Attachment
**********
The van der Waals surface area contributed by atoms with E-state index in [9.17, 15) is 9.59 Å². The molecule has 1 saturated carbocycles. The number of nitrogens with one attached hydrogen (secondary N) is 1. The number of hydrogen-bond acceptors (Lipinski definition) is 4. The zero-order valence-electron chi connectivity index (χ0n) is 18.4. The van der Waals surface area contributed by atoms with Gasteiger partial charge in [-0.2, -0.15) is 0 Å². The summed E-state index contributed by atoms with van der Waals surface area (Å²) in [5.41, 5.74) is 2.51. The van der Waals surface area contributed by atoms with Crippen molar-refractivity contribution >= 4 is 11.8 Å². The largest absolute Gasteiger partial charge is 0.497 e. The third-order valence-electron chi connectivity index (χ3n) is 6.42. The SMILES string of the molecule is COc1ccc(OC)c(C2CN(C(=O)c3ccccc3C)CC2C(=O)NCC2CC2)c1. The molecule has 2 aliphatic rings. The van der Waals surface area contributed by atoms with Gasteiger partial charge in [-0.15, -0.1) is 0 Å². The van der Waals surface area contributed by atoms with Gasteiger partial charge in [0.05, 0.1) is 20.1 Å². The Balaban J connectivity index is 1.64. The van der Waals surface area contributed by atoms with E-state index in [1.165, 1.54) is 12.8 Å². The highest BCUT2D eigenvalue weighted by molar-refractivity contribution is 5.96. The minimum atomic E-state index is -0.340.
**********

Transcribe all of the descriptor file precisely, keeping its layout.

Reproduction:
The van der Waals surface area contributed by atoms with E-state index in [9.17, 15) is 9.59 Å². The molecule has 1 saturated carbocycles. The number of nitrogens with one attached hydrogen (secondary N) is 1. The number of hydrogen-bond acceptors (Lipinski definition) is 4. The zero-order valence-electron chi connectivity index (χ0n) is 18.4. The van der Waals surface area contributed by atoms with Gasteiger partial charge in [-0.2, -0.15) is 0 Å². The summed E-state index contributed by atoms with van der Waals surface area (Å²) in [5.41, 5.74) is 2.51. The van der Waals surface area contributed by atoms with Crippen molar-refractivity contribution >= 4 is 11.8 Å². The largest absolute Gasteiger partial charge is 0.497 e. The third-order valence-electron chi connectivity index (χ3n) is 6.42. The SMILES string of the molecule is COc1ccc(OC)c(C2CN(C(=O)c3ccccc3C)CC2C(=O)NCC2CC2)c1. The molecule has 2 aliphatic rings. The van der Waals surface area contributed by atoms with Gasteiger partial charge in [-0.15, -0.1) is 0 Å². The van der Waals surface area contributed by atoms with Gasteiger partial charge in [0.05, 0.1) is 20.1 Å². The Balaban J connectivity index is 1.64. The van der Waals surface area contributed by atoms with E-state index in [1.165, 1.54) is 12.8 Å². The highest BCUT2D eigenvalue weighted by molar-refractivity contribution is 5.96. The minimum atomic E-state index is -0.340.